Fragmento de la composición con guitarra, violín y cello
Can‘t believe it’s been a year since I played like this. I was just starting to take my violin seriously. My fingers were weak and my technique was poor. But I loved to play with my daddy. My parents encouraged me not to quit, but continue the hard work. And I practiced 🎻every day, and now I feel confident and strong. I love to play in front of the people! Can’t wait to see what future holds for me ❤️!
Throwing back to some Prokofiev with the wonderful @lakatza
This performance was about 1.5 years ago now, and I actually have only just recently rewatched the recording. This piece definitely goes in the basket of pieces I can't quite believe I played and also the basket of pieces that was perhaps too aspirational at the time 😅 Still, that all said, I'm quite proud that I managed despite those things. It's interesting how much has changed about my playing since then and I'm also proud to say I've gotten more of a handle on my pinky finger 😂
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Tb to a memorable coffee date on the road w/ my favorite crew - traveling mindlessly. No destination 🚘 #ThatMusicDogKid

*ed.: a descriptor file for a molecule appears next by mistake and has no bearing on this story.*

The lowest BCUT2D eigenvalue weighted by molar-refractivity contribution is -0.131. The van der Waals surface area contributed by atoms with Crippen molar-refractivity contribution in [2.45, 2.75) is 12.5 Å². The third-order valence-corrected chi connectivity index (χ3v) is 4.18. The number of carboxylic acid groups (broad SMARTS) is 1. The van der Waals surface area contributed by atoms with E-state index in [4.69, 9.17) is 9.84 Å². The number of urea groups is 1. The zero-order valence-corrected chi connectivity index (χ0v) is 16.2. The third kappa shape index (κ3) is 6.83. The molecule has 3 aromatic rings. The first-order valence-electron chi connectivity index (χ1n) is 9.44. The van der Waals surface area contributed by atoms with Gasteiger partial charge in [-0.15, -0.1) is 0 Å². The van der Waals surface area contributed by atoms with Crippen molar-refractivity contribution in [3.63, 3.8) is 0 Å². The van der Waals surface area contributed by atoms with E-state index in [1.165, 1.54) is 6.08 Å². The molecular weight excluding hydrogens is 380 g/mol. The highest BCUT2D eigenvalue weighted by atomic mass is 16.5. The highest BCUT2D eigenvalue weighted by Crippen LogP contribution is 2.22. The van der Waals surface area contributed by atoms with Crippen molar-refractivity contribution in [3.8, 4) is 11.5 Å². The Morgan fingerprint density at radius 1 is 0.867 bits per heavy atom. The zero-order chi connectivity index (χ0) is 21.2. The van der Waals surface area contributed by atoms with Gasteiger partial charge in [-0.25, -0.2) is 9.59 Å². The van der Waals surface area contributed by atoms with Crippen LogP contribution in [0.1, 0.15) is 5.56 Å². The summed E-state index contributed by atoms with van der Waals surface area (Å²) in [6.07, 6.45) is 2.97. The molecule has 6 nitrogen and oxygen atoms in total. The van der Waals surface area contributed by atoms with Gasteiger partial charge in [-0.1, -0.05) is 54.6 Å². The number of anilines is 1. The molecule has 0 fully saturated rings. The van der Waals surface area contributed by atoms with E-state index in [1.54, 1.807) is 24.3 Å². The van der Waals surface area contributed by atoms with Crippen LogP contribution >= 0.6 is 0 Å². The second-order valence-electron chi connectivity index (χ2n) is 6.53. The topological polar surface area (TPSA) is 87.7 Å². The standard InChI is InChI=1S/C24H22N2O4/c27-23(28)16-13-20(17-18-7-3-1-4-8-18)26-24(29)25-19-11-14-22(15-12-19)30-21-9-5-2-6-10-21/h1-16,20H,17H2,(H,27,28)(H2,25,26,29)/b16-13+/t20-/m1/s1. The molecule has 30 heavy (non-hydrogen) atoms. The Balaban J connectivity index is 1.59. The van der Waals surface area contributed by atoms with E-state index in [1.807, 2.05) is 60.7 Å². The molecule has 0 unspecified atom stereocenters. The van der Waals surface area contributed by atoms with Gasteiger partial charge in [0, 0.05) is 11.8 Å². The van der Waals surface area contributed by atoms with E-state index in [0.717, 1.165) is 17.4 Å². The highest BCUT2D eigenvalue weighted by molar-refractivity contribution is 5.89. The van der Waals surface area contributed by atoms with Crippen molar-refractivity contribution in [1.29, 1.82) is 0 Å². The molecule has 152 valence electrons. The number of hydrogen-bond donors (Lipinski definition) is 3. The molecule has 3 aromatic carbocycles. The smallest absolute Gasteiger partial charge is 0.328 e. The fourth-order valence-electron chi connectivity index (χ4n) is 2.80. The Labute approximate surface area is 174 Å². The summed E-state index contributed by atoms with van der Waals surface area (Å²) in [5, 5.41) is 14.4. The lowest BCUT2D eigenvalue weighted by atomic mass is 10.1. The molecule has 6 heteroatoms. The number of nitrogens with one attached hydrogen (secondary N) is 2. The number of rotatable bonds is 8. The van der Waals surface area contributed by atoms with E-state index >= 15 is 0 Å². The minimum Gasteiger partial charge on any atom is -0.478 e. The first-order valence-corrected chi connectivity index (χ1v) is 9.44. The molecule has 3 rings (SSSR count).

Mais um evento hj em Poa SP
Boilin' Em Cabbages Down again 😂 Minus the chops.... & there was a storm coming outside, in case you were wondering what I was looking at 🤷🏻♀️⛈
Hill-style, ebony tailpiece with black, Wittner, E tuner fitted with a gold screw is a success… 😪 The dead spot at D5 on my A string is gone, the overall tone is crystal clear, the G (and all the strings for that matter) has more brilliance, and the E is actually richer.
I don't know what possessed me to try a non-standard tailpiece in the harp-style I retired, but at least I can say I learned a valuable lesson. I am really loving how the ebony looks, too, especially with the gold of the tuner screw and gold fittings of my tailpiece! Such a beautiful setup for @larsenstrings
Il Cannone. ☃️ If you haven't tried the new Il Cannone strings, you really need to!
How do you learn to navigate a stringed instrument, in tune, by ear? Lots of practice? The cold part about it is, if you practice playing out of tune by rote, your brain will condition itself to believe out-of-tune playing is in-tune. The colder thing is, listening relatively between pitches means that if one pitch is out of tune, the next pitch will be equally or even more out-of-tune, until you hit an open string.